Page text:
Ph.D. Octopus

Politics, media, music, capitalism, scholarship, and ephemera since 2010

Slavery, Reparations, and Obama

with 2 comments

by Weiner

Henry Louis “Skip” Gates wrote a fascinating op-ed about the difficulties of offering reparations for African slavery, give that both black Africans as well as white Europeans and Americans participated in the heinous trade. He also highlighted the unique opportunity that Barack Obama provides for re-starting the discussion about this thorny issue:

Fortunately, in President Obama, the child of an African and an American, we finally have a leader who is uniquely positioned to bridge the great reparations divide. He is uniquely placed to publicly attribute responsibility and culpability where they truly belong, to white people and black people, on both sides of the Atlantic, complicit alike in one of the greatest evils in the history of civilization. And reaching that understanding is a vital precursor to any just and lasting agreement on the divisive issue of slavery reparations.

Economist Brad DeLong disagrees with Gates’ premise, and endorses programs like affirmative action, on conservative grounds. He invokes Edmund Burke, and argues that Americans “unmerited inheritance” of the goods of Western Civilization obligates them to “erase the debts” of that same inheritance, to wrong its rights, with perhaps no wrong greater than that of slavery.

Practically, a republic requires virtuous citizens: citizens who will take up their responsibilities and shoulder their share of the obligations neecessary for the common good. People who won’t shirk their responsibilities. “If you wish to be part of this great more than two-century partnership that is America,” Burke would say if I had him here right now, “you need to recognize that your inheritance is an entailed inheritance. First, it comes with an obligation not to waste it–an obligation to in your turn pass down to those not yet born a better nation than the one you live in. Second, it comes with debts attached: past deeds of America that were cruel and criminal, the memory of which is still shameful. Just because the particular members of the great partnership who incurred the debts (the three-fifths clause, the legality of the slave trade, the Missouri Compromise, the Fugitive Slave Act, et cetera) are dead doesn’t mean that that the debts aren’t still owed by the great partnership.”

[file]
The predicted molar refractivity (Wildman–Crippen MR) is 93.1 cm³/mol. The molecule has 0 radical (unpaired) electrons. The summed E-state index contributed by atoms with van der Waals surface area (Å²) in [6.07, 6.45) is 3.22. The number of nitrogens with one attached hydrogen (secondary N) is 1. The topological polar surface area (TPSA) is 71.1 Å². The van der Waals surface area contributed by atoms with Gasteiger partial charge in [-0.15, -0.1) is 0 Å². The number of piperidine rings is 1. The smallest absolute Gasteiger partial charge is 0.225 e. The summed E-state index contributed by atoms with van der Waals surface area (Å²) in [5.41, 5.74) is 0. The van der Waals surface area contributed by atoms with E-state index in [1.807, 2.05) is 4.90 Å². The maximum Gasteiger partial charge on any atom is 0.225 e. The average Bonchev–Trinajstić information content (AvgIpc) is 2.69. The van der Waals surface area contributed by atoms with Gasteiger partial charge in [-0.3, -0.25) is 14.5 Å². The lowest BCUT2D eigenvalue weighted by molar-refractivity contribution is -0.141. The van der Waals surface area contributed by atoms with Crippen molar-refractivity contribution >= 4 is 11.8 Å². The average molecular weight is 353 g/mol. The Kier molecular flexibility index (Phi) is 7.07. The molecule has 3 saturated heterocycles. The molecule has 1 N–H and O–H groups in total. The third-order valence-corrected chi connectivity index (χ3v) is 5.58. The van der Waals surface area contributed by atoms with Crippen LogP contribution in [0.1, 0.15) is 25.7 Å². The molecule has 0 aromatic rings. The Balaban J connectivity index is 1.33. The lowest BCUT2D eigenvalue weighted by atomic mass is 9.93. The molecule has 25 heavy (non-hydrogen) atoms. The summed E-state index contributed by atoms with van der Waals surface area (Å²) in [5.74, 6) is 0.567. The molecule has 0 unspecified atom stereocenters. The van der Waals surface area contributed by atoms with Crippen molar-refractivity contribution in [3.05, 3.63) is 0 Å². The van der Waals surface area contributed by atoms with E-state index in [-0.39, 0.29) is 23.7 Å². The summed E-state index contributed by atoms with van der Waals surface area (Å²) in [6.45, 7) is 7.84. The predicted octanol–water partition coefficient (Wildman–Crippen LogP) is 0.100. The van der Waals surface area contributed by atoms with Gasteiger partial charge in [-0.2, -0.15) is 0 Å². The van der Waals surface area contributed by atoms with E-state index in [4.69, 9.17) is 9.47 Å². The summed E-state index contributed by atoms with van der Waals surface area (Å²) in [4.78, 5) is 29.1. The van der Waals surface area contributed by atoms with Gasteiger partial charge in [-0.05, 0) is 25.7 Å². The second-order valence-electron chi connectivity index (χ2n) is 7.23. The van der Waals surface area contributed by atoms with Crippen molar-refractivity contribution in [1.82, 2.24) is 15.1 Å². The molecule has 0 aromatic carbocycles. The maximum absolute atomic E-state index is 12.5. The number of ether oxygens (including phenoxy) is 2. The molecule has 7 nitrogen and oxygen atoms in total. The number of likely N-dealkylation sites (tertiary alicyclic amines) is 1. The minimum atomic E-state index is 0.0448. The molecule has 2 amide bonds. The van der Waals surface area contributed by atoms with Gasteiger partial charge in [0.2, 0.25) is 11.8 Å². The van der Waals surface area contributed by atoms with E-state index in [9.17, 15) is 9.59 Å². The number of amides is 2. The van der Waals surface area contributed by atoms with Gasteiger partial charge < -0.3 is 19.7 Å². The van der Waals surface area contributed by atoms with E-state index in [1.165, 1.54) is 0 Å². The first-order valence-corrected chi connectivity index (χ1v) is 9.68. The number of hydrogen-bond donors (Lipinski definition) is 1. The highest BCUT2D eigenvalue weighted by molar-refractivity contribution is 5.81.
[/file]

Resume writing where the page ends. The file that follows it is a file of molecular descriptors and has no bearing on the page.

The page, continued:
I’m not sure where I fall here. I might agree with Barack Obama, that is I support the “theory of reparations” but agree that in practice they are tricky. But thinking about it more, maybe they’re not so tricky. What I think has happened here is that DeLong and Gates have over-historicized this issue. Or at least over-analyzed in an academic way. That is, it’s (relatively) easy to recognize that slavery was evil, and that diverse peoples were implicated. The question is what to do now. To think, pragmatically, as Obama is so found of doing.

And so taking both of these articles together, I think we can have a good middle ground, or rather a combination of the Gates and DeLong suggestions. First, I think Obama can begin the process of making important symbolic gestures in recognizing that US government owes a debt to the victims of slavery, while also recognizing the roles played Europeans, Africans and everyone else involved. At the same time, Americans can continue to celebrate and study African and African American history, literature, art and culture. Last, and perhaps most important, programs like affirmative action, and other forms of economic redistribution and education reforms that will benefit people of colour can continue (and be improved upon) as well. DeLong is right: Americans (and Canadians) all have that obligation.